In the second case, the justices in Trump v. Mazars declined to grant Congress access to Trump’s financial documents subpoenaed by a trio of Democratic-led House committee. The House claimed the subpoenas for eight years of financial documents were needed to determine the need for legislation in areas such as campaign finance law, bank loan practices, and efforts to prevent foreign influence in elections.

In a 7-2 opinion, the justices found that the congress subpoenas was an overreach of its power and it failed to provide a “valid legislative purpose” to explain the need for records will “advance its consideration of the possible legislation.”

The court remanded the case back to two federal appeals courts for further review of the separation of powers between the executive and legislative branches.

“When Congress seeks information ‘needed for intelligent legislative action,’ it ‘unquestionably’ remains ‘the duty of all citizens to cooperate,’” Roberts wrote for the majority, citing the Federalist Papers. “Congressional subpoenas for information from the President, however, implicate special concerns regarding the separation of powers. The courts below did not take adequate account of those concerns. Without limits on its subpoena powers, Congress could ‘exert an imperious control’ over the Executive Branch and aggrandize itself at the President’s expense, just as the Framers feared.”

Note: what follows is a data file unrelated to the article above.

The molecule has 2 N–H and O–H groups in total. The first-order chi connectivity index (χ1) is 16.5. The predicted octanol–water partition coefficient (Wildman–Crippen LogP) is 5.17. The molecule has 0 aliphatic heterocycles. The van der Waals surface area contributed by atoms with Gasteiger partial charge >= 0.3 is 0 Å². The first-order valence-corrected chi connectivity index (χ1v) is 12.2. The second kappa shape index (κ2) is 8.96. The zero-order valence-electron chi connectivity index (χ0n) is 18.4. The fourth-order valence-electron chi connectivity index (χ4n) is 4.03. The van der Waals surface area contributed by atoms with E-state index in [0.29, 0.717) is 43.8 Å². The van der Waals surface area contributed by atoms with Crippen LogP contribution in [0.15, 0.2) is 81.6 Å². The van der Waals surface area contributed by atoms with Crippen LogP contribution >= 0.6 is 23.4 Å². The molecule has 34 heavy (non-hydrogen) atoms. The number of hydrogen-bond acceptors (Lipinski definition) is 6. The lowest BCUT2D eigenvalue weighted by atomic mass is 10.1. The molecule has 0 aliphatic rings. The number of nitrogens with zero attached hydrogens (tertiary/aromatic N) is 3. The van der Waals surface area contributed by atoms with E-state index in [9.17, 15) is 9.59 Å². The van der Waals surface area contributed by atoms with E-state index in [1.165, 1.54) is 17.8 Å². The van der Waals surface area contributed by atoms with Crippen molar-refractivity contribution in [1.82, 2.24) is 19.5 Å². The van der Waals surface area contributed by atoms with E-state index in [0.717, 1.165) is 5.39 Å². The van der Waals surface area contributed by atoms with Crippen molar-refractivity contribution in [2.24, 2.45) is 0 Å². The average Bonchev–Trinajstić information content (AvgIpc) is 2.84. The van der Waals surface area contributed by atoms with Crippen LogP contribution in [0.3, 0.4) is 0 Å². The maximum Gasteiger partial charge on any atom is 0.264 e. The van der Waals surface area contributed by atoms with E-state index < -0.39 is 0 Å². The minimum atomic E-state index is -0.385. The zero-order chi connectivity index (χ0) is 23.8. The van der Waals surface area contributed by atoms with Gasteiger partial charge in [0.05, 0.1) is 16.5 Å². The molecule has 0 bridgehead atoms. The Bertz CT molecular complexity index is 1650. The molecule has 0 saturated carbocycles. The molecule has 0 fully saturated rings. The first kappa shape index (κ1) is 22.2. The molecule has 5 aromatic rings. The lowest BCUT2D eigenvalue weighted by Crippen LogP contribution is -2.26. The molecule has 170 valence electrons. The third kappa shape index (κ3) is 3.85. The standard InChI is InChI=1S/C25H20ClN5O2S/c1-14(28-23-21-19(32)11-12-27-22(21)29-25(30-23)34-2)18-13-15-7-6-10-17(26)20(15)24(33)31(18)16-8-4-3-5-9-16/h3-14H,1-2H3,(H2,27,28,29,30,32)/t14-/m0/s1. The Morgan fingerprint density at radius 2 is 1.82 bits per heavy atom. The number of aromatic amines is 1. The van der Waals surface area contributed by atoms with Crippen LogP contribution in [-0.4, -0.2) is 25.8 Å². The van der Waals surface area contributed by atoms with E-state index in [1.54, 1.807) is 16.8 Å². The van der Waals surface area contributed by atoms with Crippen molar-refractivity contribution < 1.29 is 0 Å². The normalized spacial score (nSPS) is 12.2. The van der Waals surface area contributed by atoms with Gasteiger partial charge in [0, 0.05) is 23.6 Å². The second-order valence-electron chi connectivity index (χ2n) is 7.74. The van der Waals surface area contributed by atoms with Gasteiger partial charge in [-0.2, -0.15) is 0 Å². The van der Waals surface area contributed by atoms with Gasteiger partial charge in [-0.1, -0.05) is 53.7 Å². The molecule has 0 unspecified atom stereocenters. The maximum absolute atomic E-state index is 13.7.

He added, the court would have to be “blind” not to see “the subpoenas do not represent a run-of-the-mill legislative effort but rather a clash between rival branches of government over records of intense political interest for all involved.”

Justice Thomas dissented, saying that Congress lacks the power to subpoena private records from anyone outside the context of an impeachment battle.

“Congress may be able to obtain these documents as part of an investigation of the President, but to do so, it must proceed under the impeachment power,” Thomas wrote.

House Democrats were dissatisfied with the ruling in their case.

House Speaker Nancy Pelosi (D-CA) said the House will pursue the case in the lower courts and will be able to achieve victory.

“The path that the Supreme Court has laid out is clearly achievable by us,” Pelosi told reporters Thursday. “It is not good news for the president of the United States.”

Rep. Adam Schiff (D-CA) said in a statement that the Supreme Court’s ruling “will serve to delay the Committee’s investigation — and, given the risk of foreign influence over this President, such delay is dangerous. But we remain confident that we will ultimately prevail. And in light of the President’s tweets this morning, he appears to believe the same.”

The ruling in the New York case makes it more likely that Trump’s tax returns will be made public, but it is unclear if it will happen before the general election.

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Mona Salama